Opinion: The failed Nuscale project lets Utah down — again

Every time we gamble on a nuclear project like Nuscale to deliver carbon-free power, we are hampering our ability to meet critical climate goals by 2030.

(NuScale Power) Rendering shows what the Carbon Free Power Project would look like at Idaho National Laboratory. The plan calls for six 77-megawatt nuclear reactors.

Early last month, Nuscale made headlines by canceling its 462 MW proposal for a small modular nuclear reactor (SMNR) at the Idaho National Laboratory. Here in Utah, the news was met with little surprise.

For the past six years, we’ve been raising crucial questions about the viability of the so-called “Carbon Free Power Project” (CFPP). Was it a project that could deliver power on time and at a reasonable cost to ratepayers? How much would taxpayers and ratepayers ultimately pay, and who would bear the environmental, public health and financial risks? Could it meet our energy needs at a time when electrification is more critical than ever?

In 2015, the Nuscale project was eight years out. In 2022, it was still eight years out. As we watched other nuclear power projects be abandoned or blunder online years late and billions of dollars over cost, there was a sense of inevitability about who would suffer when this project failed: the communities who had placed their faith in its fantastical promises of affordable, reliable and “clean” power.

We were told that these SMNRs would be revolutionary — smaller, more cost-effective and with cutting-edge technology, but as we watched the costs swell from $55/MWh to $89/MWh and well beyond, even with huge federal subsidies, it was clear the financial risks were only mounting. With the collapse of the hypothetical project, Utah Associated Municipal Power Systems (UAMPS) member communities in rapidly growing areas like Hurricane and Washington City are now left with the reality of scrambling for alternatives to meet their future energy needs.

As we see nuclear projects around the country experience delay after delay, the Nuscale experience is one reason why we continue to watch the developments of the Terrapower Natrium reactor in Kemmerer, Wyoming, with a mix of skepticism and concern. The other reason is that the Terrapower project has promised not just electricity to Pacificorp customers, but also jobs in a community that desperately needs them. This is irresponsible at best.

The projected timeline for the Terrapower reactor to come online has already been pushed to 2030, which Terrapower external affairs director Jeff Navin admits is “cutting it close.” In addition, the community faces an economic abyss between the projected closure of the coal plant and the startup of the nuclear facility, and federal officials recently noted that with no permanent waste repository existent in the U.S., spent nuclear fuel will be stored “temporarily” on-site. Similar concerns can and should be raised about the proposed nuclear plants at Hunter and Huntington in Utah. At the end of the day, it is workers who are being let down, and it is communities who have to deal with the long term consequences.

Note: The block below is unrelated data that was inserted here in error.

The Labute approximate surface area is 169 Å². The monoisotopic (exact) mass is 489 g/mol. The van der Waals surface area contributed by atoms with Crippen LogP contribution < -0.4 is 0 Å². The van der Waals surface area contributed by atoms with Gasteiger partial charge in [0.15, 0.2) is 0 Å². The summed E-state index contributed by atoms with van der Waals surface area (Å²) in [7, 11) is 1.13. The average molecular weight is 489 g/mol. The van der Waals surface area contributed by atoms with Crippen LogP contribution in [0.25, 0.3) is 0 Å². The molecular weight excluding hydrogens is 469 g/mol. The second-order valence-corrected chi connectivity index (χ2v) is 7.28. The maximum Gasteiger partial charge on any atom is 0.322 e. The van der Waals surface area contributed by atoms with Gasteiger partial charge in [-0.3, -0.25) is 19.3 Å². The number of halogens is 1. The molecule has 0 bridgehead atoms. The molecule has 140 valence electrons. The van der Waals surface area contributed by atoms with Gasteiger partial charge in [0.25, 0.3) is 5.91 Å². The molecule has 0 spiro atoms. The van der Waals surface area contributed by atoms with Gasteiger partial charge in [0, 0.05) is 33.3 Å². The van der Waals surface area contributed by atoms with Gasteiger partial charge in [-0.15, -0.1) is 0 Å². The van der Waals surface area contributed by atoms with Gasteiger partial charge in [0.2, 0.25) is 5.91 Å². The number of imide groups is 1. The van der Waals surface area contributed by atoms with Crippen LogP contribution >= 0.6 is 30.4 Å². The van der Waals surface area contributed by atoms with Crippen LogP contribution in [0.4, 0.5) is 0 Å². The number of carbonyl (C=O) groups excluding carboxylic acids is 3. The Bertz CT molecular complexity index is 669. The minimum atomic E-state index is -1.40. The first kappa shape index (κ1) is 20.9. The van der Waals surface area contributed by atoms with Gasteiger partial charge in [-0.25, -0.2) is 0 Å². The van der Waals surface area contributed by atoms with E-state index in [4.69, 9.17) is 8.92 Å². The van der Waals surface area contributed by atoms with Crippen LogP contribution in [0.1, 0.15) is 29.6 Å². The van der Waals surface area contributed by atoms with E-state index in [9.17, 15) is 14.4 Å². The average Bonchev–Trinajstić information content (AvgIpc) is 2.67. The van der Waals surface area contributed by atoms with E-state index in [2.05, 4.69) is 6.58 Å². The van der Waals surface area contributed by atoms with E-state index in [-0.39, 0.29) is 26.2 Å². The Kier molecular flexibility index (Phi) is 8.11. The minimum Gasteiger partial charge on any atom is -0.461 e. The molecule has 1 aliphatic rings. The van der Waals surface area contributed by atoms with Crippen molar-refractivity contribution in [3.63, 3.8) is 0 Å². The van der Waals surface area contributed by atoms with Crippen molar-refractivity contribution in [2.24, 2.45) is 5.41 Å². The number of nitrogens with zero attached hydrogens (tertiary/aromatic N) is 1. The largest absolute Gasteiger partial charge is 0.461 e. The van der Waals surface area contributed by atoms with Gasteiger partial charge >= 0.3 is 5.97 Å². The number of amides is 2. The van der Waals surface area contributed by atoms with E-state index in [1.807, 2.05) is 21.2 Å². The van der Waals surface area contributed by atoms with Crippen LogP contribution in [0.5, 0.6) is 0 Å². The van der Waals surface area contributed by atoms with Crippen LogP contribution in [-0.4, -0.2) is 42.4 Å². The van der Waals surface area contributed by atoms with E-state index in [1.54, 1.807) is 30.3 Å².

We know that the next few years are of critical importance in our ability to combat the worst effects of climate change before we kick off even more warming feedback loops. Every time we gamble on a nuclear project like Nuscale to deliver carbon-free power, we are hampering our ability to meet critical climate goals by 2030. As timelines for such projects are inevitably dragged out, in the interim we continue to burn fossil fuels that choke the air that people breathe and force the climate ever closer to its tipping point.

The hard truth is that there is no silver bullet for climate change. Relying on nuclear power maintains dependence on a flawed energy system that primarily benefits industries that have historically profited from past harms. Now they promise to seamlessly plug in nuclear power and conduct business as usual.

According to the latest estimates, about a billion dollars was sunk into the now-abandoned Nuscale CFPP. This is a drop in the bucket compared to some other nuclear projects this country has seen over the last 30 years. But imagine that $1 billion spent elsewhere on legacy cleanups of the nuclear and uranium mining industry, aiding Downwinders or boosting renewable energy capacity that we know can work. There is an opportunity cost for investing in nuclear when we have faster, lower-risk options that we can prioritize now. Instead, we can take on climate change with what has been called “rational hope,” by investing in wind, solar, geothermal power, storage, grid improvements and efficiency technologies that offer cost-effective climate solutions. And Utah’s potential in these areas is immense.

But this energy future requires a reimagining. It requires permitting and energy-sourcing processes that put the health and vitality of communities front and center. It means changing course to avoid mistakes of the past.

Here at HEAL Utah, we collaborate with communities to shape an energy future crafted by the people it serves. This future prioritizes clean air, a healthy environment and family-sustaining jobs, all powered by accessible, sustainable and affordable renewable energy sources. In short, this is rational hope in practice. Together, we can make it a reality.

Lexi Tuddenham

Lexi Tuddenham is the executive director of the Healthy Environment Alliance of Utah (HEAL Utah).

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